Nokia and Lenovo conclude patent cross-licensing agreement
20 April 2021
On April 7, 2021, Nokia announced that it has concluded a multi-year, multi-technology patent cross-license agreement with Lenovo. Under the agreement, Lenovo will make a net balancing payment to Nokia. The terms of the agreement remain confidential. The agreement resolves all pending patent litigation and other proceedings between the two parties, in all jurisdictions.
Nokia’s industry-leading patent portfolio is built on more than €129 billion (US$153 billion) invested in research and development over the past two decades and is composed of around 20,000 patent families, including over 3,500 patent families declared essential to 5G.
In addition to its leadership in cellular standards, Nokia has also contributed significantly to multimedia and video research and the development of industry standards over the course of more than 30 years.
Nokia contributes these and other inventions to open standards in return for the right to license them on fair, reasonable and non-discriminatory terms. Companies can license and use these technologies without the need to make their own substantial investments in R&D.
“Nokia initiated litigation against Lenovo in 2019, and asserted 20 video-compression technology patents. The litigation included cases filed in the United States, Brazil, India and Germany. Lenovo had also sued Nokia for breach of contract over the alleged failure to disclose those video compression patent rights in the US. In September of 2020, a German court ruled that Lenovo had infringed one of Nokia’s patents, and ordered an injunction and product recall, although that order was stayed by the appeals court,” says Christopher Rourk, a partner at Jackson Walker in Dallas. “It is possible that the injunction factored into the settlement decision, and that the parties might not have settled the litigation if an injunction was not a factor. However, it is not uncommon for such matters to be resolved through a settlement and patent portfolio license prior to a verdict being rendered, with net payments going to the party with the stronger portfolio position.”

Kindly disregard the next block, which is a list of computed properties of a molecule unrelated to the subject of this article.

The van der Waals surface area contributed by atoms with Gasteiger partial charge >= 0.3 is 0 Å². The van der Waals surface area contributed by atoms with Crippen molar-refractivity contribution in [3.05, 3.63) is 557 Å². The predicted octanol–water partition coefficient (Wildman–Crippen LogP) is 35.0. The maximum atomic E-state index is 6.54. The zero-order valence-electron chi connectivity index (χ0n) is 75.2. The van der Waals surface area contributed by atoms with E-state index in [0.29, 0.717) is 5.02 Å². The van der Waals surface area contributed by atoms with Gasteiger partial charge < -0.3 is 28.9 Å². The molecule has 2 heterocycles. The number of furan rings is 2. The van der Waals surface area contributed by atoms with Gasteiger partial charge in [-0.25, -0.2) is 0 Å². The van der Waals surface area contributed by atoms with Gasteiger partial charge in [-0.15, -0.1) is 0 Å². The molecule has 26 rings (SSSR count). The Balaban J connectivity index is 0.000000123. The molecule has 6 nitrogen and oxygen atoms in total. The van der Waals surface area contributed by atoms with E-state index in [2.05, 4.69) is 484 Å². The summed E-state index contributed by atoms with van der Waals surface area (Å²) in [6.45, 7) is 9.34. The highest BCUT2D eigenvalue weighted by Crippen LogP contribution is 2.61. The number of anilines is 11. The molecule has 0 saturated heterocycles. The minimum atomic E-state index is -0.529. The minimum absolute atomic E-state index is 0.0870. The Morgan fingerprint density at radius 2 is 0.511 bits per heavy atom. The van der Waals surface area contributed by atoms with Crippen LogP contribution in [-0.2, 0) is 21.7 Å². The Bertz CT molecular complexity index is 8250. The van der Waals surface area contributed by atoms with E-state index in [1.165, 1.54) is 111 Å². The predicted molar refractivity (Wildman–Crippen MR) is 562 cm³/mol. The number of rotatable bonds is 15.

“The Nokia website refers to a study by IPlytics, an IP intelligence tool that enables the analysis of technology landscapes by providing access to patents, SEPs, standards, literature, etc, that summarizes various metrics regarding 5G patents. For example, the study lists the top companies that have declared patents with the European Telecommunications Standards Institute that were marked as 5G technology. That list shows that Nokia leads many companies in the number of declared patents. For example, for 5G EPO/USPTO granted and active families, Nokia has the largest share at 15.29 percent, while companies with less than one percent include Xiaomi, Intel, Lenovo and NEC,” Rourk says. “Although that data is only one facet of the overall technology picture, it does suggest that companies with a smaller share might be approached to license patents from companies with a larger share.”